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The Vault at PfaffsAn Archive of Art and Literature by the Bohemians of Antebellum New York
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54
             A Boarding-House Widow
rectly they get lovers and comments on  Susie  s
sitting kissing, of evening s, with Richardson, in
the front parlor.          He will follow the Woodwards
pretty speedily.             Little Mrs. Deforest and her
brood have gone, with them Lloyd, her future
husband.       A prettyish little woman, black-haired
bright-eyed, with a good color, one shoulder a
higher than the other (so the women said) and
three or four ill-managed children.       She was
a perfect little goose and in great want of another
husband; I remember thinking so when she
asked me into her room, to show me a portrait
of a little dead child, of which she had been very
fond.       She had money, too: Lloyd, in consider-
ation of both these facts, paid his addresses.    He
was a tall, oafish, fellow with Oregon manners,
whom the women didn t like; I was one of
the few men who found anything to say to him.
How the business began nobody knew, but during
my Charleston sojourn, it cropped out that this
Lloyd was in the habit of spending his evenings
and mornings in the widow s family room.   When
I returned there was a most amusing change in
the man.  He was well-dressed, got up immaculate-
ly in respect to shirt-front and wristbands and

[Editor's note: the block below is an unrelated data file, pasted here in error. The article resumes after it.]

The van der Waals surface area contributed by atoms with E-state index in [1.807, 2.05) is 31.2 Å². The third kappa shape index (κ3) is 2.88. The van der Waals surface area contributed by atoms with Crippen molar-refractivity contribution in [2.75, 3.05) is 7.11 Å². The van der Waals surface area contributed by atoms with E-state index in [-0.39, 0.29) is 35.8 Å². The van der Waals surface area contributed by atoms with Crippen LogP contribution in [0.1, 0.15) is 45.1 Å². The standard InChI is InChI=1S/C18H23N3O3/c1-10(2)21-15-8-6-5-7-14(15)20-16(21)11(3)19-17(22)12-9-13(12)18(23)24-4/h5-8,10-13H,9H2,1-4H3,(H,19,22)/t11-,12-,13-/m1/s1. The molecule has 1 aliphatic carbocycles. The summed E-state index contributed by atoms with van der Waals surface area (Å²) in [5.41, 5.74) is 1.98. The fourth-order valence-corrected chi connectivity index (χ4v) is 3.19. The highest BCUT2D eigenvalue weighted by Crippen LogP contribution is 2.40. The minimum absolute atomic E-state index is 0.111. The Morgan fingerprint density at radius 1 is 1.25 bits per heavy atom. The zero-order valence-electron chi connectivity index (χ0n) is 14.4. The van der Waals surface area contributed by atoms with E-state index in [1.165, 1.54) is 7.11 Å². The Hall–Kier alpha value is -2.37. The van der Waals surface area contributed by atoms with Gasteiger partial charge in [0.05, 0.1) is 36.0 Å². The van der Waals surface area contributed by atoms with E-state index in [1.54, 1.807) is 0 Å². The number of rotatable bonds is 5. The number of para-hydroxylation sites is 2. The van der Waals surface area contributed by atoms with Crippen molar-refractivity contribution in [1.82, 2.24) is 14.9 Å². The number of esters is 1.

he had his hair curled of mornings.     Moreover
Page
Title:Thomas Butler Gunn Diaries, Volume Sixteen: page sixty-five
Description:Comments on the people living in his boarding house.
Date:1861-04-06
Subject:Boardinghouses; Boley, Susan; Clothing and dress; Deforest, Margaret A; Gunn, Thomas Butler; Lloyd (boarder); Richardson (boarder); Woodward, Lizzie (Fite); Woodward, Susan
Coverage (City/State):[New York, New York]; Charleston, [South Carolina]; Oregon
Scan Date:2010-05-24

 

Volume
Title:Thomas Butler Gunn Diaries, Volume Sixteen
Description:Includes Gunn's descriptions of the scene in New York at the commencement of the Civil War, boarding house living, visits to the Edwards family, Mort Thomson's engagement to Fanny Fern's daughter Grace Eldredge, Frank Cahill's return to New York from London, Frank Bellew's dissatisfaction with living in England, Thomas Nast's engagement to Sally Edwards, the scene in New York during the departure of the 7th New York Regiment for Washington, attending the wedding of Olive Waite and Hamilton Bragg, a visit with Frank Cahill to the camp of the 1st Regiment of New York Volunteers and the 2nd Regiment of New York State Militia on Staten Island, the death of Charles Welden, and his reporting work.
Subject:Boardinghouses; Bohemians; Civil War; Gunn, Thomas Butler; Journalism; Marriage; Military; Publishers and publishing; Women
Coverage (City/State):New York, New York
Note:Thomas Butler Gunn was born February 15, 1826, in Banbury, England, and came to New York in 1849. During the Civil War he worked as a correspondent for the New York Tribune and the New York Evening Post. He returned to England in 1863, and died in Birmingham in April 1903. The collection includes twenty-one volumes of his diaries, including newspaper clippings, letters, photographs, sketches, and various other items inserted by Gunn. Diary entries date from July 7, 1849, to April 7, 1863, and include his experiences with the New York publishing and literary world, his descriptions of boarding houses, his travels throughout the United States, and his experiences traveling with the Federal army as a Civil War correspondent.
Publisher:Missouri History Museum
Rights:Copyright 2010 Missouri History Museum.
Source:Page images, transcriptions, and metadata of the Thomas Butler Gunn diaries have been provided by the Missouri History Museum.